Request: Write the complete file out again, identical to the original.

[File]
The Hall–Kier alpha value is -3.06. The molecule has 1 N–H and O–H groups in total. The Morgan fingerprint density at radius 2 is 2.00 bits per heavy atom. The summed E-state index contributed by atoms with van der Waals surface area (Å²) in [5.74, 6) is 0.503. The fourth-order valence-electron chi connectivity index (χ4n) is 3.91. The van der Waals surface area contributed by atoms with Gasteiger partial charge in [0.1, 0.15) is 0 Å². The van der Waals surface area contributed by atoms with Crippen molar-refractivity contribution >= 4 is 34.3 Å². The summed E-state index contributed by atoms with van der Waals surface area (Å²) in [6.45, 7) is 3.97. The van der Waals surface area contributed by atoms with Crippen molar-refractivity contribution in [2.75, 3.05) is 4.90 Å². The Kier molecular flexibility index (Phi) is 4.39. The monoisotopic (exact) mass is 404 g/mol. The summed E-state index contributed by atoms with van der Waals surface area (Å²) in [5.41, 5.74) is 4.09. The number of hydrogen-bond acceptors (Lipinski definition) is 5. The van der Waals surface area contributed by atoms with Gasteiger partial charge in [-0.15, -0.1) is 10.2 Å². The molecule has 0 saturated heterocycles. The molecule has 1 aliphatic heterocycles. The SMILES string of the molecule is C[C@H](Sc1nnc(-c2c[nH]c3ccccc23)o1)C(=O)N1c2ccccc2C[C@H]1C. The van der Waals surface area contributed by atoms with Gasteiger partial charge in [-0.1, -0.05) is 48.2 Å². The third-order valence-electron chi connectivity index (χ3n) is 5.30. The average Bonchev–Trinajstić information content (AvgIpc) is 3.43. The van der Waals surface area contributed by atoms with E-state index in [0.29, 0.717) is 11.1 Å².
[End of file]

The Hall–Kier alpha value is -3.06. The molecule has 1 N–H and O–H groups in total. The Morgan fingerprint density at radius 2 is 2.00 bits per heavy atom. The summed E-state index contributed by atoms with van der Waals surface area (Å²) in [5.74, 6) is 0.503. The fourth-order valence-electron chi connectivity index (χ4n) is 3.91. The van der Waals surface area contributed by atoms with Gasteiger partial charge in [0.1, 0.15) is 0 Å². The van der Waals surface area contributed by atoms with Crippen molar-refractivity contribution >= 4 is 34.3 Å². The summed E-state index contributed by atoms with van der Waals surface area (Å²) in [6.45, 7) is 3.97. The van der Waals surface area contributed by atoms with Crippen molar-refractivity contribution in [2.75, 3.05) is 4.90 Å². The Kier molecular flexibility index (Phi) is 4.39. The monoisotopic (exact) mass is 404 g/mol. The summed E-state index contributed by atoms with van der Waals surface area (Å²) in [5.41, 5.74) is 4.09. The number of hydrogen-bond acceptors (Lipinski definition) is 5. The van der Waals surface area contributed by atoms with Gasteiger partial charge in [-0.15, -0.1) is 10.2 Å². The molecule has 0 saturated heterocycles. The molecule has 1 aliphatic heterocycles. The SMILES string of the molecule is C[C@H](Sc1nnc(-c2c[nH]c3ccccc23)o1)C(=O)N1c2ccccc2C[C@H]1C. The van der Waals surface area contributed by atoms with Gasteiger partial charge in [-0.1, -0.05) is 48.2 Å². The third-order valence-electron chi connectivity index (χ3n) is 5.30. The average Bonchev–Trinajstić information content (AvgIpc) is 3.43. The van der Waals surface area contributed by atoms with E-state index in [0.29, 0.717) is 11.1 Å².